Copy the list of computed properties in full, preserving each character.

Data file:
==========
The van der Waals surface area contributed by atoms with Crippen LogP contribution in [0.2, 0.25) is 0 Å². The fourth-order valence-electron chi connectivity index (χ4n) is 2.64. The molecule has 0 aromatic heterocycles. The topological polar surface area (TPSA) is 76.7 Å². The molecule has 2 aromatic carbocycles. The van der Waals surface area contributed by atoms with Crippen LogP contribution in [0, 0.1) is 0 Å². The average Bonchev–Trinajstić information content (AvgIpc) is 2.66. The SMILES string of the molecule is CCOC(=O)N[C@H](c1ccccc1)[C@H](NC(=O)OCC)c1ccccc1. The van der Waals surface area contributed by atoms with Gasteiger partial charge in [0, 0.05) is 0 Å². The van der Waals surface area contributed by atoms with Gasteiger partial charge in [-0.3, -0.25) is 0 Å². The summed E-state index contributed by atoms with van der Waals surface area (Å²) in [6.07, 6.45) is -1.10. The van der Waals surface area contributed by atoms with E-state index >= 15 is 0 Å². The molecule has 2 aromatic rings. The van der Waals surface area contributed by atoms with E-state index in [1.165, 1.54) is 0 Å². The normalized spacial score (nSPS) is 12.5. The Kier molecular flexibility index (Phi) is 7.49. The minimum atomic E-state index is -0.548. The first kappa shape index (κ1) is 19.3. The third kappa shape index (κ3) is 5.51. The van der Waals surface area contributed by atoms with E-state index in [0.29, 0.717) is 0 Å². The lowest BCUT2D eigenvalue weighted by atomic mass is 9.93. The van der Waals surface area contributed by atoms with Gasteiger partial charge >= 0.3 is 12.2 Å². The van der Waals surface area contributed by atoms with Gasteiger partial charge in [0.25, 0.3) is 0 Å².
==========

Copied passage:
The van der Waals surface area contributed by atoms with Crippen LogP contribution in [0.2, 0.25) is 0 Å². The fourth-order valence-electron chi connectivity index (χ4n) is 2.64. The molecule has 0 aromatic heterocycles. The topological polar surface area (TPSA) is 76.7 Å². The molecule has 2 aromatic carbocycles. The van der Waals surface area contributed by atoms with Crippen LogP contribution in [0, 0.1) is 0 Å². The average Bonchev–Trinajstić information content (AvgIpc) is 2.66. The SMILES string of the molecule is CCOC(=O)N[C@H](c1ccccc1)[C@H](NC(=O)OCC)c1ccccc1. The van der Waals surface area contributed by atoms with Gasteiger partial charge in [0, 0.05) is 0 Å². The van der Waals surface area contributed by atoms with Gasteiger partial charge in [-0.3, -0.25) is 0 Å². The summed E-state index contributed by atoms with van der Waals surface area (Å²) in [6.07, 6.45) is -1.10. The van der Waals surface area contributed by atoms with E-state index >= 15 is 0 Å². The molecule has 2 aromatic rings. The van der Waals surface area contributed by atoms with E-state index in [1.165, 1.54) is 0 Å². The normalized spacial score (nSPS) is 12.5. The Kier molecular flexibility index (Phi) is 7.49. The minimum atomic E-state index is -0.548. The first kappa shape index (κ1) is 19.3. The third kappa shape index (κ3) is 5.51. The van der Waals surface area contributed by atoms with E-state index in [0.29, 0.717) is 0 Å². The lowest BCUT2D eigenvalue weighted by atomic mass is 9.93. The van der Waals surface area contributed by atoms with Gasteiger partial charge >= 0.3 is 12.2 Å². The van der Waals surface area contributed by atoms with Gasteiger partial charge in [0.25, 0.3) is 0 Å².